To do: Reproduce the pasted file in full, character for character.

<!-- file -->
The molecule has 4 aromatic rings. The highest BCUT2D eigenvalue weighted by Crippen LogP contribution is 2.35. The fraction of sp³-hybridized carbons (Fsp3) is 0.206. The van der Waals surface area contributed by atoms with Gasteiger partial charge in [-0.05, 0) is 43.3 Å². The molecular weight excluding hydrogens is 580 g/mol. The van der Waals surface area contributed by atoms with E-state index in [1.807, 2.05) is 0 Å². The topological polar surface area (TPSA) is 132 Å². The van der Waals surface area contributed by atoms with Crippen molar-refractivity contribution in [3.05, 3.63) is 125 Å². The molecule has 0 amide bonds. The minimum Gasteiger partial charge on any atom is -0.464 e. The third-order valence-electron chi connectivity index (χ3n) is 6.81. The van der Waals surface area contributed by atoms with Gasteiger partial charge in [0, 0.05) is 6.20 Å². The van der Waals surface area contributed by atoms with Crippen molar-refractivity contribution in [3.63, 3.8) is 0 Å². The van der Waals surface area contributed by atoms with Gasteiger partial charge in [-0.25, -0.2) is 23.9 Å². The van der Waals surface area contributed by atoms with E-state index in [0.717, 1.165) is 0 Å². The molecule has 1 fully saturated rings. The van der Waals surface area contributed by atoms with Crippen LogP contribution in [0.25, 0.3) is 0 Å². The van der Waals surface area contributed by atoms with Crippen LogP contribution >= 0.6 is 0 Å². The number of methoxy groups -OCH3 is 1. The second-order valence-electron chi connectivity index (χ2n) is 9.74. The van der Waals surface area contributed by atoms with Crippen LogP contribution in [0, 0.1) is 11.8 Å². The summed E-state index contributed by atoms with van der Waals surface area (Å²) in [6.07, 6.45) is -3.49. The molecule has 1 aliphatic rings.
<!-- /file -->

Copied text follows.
The molecule has 4 aromatic rings. The highest BCUT2D eigenvalue weighted by Crippen LogP contribution is 2.35. The fraction of sp³-hybridized carbons (Fsp3) is 0.206. The van der Waals surface area contributed by atoms with Gasteiger partial charge in [-0.05, 0) is 43.3 Å². The molecular weight excluding hydrogens is 580 g/mol. The van der Waals surface area contributed by atoms with E-state index in [1.807, 2.05) is 0 Å². The topological polar surface area (TPSA) is 132 Å². The van der Waals surface area contributed by atoms with Crippen molar-refractivity contribution in [3.05, 3.63) is 125 Å². The molecule has 0 amide bonds. The minimum Gasteiger partial charge on any atom is -0.464 e. The third-order valence-electron chi connectivity index (χ3n) is 6.81. The van der Waals surface area contributed by atoms with Gasteiger partial charge in [0, 0.05) is 6.20 Å². The van der Waals surface area contributed by atoms with Crippen molar-refractivity contribution in [3.63, 3.8) is 0 Å². The van der Waals surface area contributed by atoms with Gasteiger partial charge in [-0.25, -0.2) is 23.9 Å². The van der Waals surface area contributed by atoms with E-state index in [0.717, 1.165) is 0 Å². The molecule has 1 fully saturated rings. The van der Waals surface area contributed by atoms with Crippen LogP contribution in [0.25, 0.3) is 0 Å². The van der Waals surface area contributed by atoms with Crippen LogP contribution >= 0.6 is 0 Å². The number of methoxy groups -OCH3 is 1. The second-order valence-electron chi connectivity index (χ2n) is 9.74. The van der Waals surface area contributed by atoms with Crippen LogP contribution in [0, 0.1) is 11.8 Å². The summed E-state index contributed by atoms with van der Waals surface area (Å²) in [6.07, 6.45) is -3.49. The molecule has 1 aliphatic rings.